What Sheldon did was appropriate the ritual of the Ivy League "posture photos" as part of a facade for what he was really doing. His downfall was his never completed, partly burned Atlas of Women. In attempting to compile what would have been a companionvolume to Atlas of Men, he made the strategic mistake of taking his photo show on the road.
In September 1950, he and his team descended on Seattle, where the University of Washington had agreed to play host to his project. He had begun taking nude pictures of female freshmen, but something went wrong. One of them told her parents about the practice. The next morning, a battalion of lawyers and university officials stormed Sheldon's lab, seized every photo of a nude woman, convicted the images of shamefulness and sentenced them to burning. The angry crew then shovelled the incendiary film intoan incinerator.
A short-lived controversy broke out: Was this a book-burning? A witch hunt? Was Professor Sheldon's nude photography a legitimate scientific investigation or just raw material pornography masquerading as science?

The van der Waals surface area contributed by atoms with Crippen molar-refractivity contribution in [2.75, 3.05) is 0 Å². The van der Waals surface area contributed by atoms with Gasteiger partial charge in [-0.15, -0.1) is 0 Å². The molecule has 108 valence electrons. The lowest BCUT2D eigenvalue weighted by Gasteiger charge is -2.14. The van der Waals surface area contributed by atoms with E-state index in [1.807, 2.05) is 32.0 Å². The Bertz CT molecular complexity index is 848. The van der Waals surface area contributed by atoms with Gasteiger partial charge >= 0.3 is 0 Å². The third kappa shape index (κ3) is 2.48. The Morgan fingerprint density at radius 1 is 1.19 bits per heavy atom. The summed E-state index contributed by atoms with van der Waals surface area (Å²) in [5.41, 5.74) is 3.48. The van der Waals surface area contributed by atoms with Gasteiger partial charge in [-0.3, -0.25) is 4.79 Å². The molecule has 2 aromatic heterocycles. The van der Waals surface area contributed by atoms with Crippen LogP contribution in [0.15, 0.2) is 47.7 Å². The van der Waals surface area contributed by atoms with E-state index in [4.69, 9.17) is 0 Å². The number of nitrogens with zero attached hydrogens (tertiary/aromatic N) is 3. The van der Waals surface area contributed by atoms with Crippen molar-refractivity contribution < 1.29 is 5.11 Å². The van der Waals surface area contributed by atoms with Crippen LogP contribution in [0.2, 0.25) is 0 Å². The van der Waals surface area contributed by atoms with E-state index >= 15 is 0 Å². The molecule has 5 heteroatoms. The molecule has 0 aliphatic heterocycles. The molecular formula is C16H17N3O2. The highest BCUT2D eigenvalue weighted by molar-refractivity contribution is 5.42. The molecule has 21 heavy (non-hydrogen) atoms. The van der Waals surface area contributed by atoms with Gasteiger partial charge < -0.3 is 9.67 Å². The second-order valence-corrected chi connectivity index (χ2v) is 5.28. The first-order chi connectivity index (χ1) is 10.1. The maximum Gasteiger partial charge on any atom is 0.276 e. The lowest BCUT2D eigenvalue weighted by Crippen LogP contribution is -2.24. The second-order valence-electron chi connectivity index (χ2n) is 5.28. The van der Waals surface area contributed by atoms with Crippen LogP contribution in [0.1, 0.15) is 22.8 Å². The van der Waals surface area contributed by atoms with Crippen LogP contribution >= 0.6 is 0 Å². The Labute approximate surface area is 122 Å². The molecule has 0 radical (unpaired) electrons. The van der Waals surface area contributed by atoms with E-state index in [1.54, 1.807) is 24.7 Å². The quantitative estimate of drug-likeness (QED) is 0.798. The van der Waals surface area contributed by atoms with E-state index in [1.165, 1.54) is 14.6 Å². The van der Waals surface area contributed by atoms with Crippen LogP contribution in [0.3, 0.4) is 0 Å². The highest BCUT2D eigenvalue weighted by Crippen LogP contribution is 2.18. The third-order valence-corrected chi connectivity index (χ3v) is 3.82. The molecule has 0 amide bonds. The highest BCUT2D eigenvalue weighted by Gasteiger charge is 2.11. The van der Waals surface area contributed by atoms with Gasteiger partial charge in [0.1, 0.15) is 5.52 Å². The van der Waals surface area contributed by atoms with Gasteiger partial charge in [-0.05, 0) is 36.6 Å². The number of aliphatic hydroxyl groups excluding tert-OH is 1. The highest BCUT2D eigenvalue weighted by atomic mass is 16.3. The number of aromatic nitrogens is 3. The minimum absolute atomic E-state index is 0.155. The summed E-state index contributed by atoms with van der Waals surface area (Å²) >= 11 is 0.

They burned a few thousand photos in Seattle. Thousands more were burned at Harvard, Vassar and Yale in the Sixties and Seventies, when the colleges phased out the posture-photo practice. But thousands more escaped the flames: tens of thousands that Sheldon took at Harvard, Vassar, Yale and elsewhere but sequestered in his own archives. And what became of the archives?
Down a dimly lit back corridor of the National Museum of Natural History in Washington, far from the dinosaur displays, is a branch of the Smithsonian not well known to the public: the National Anthropological Archives. Although it contains a rich and strange assortment of archival treasures, it is particularly notable for the number of Native Americans who travel here to investigate centuries-old anthropological records. In 1987, the curators of the National Anthropological Archives acquired the remains of Sheldon's life work, which were gathering dust in a warehouse in Boston.
While there were solid archival reasons for making the acquisition, the curators are clearly aware that they harboured some potentially explosive material in their storage rooms. And they did not make it easy for me to gain access.
On my first visit, I was informed by a good-natured but wary supervisor that the restrictive grant of Sheldon's materials by his estate would permit me to review only the written materials. To see the photographs, I would have to petition the chief of archivists.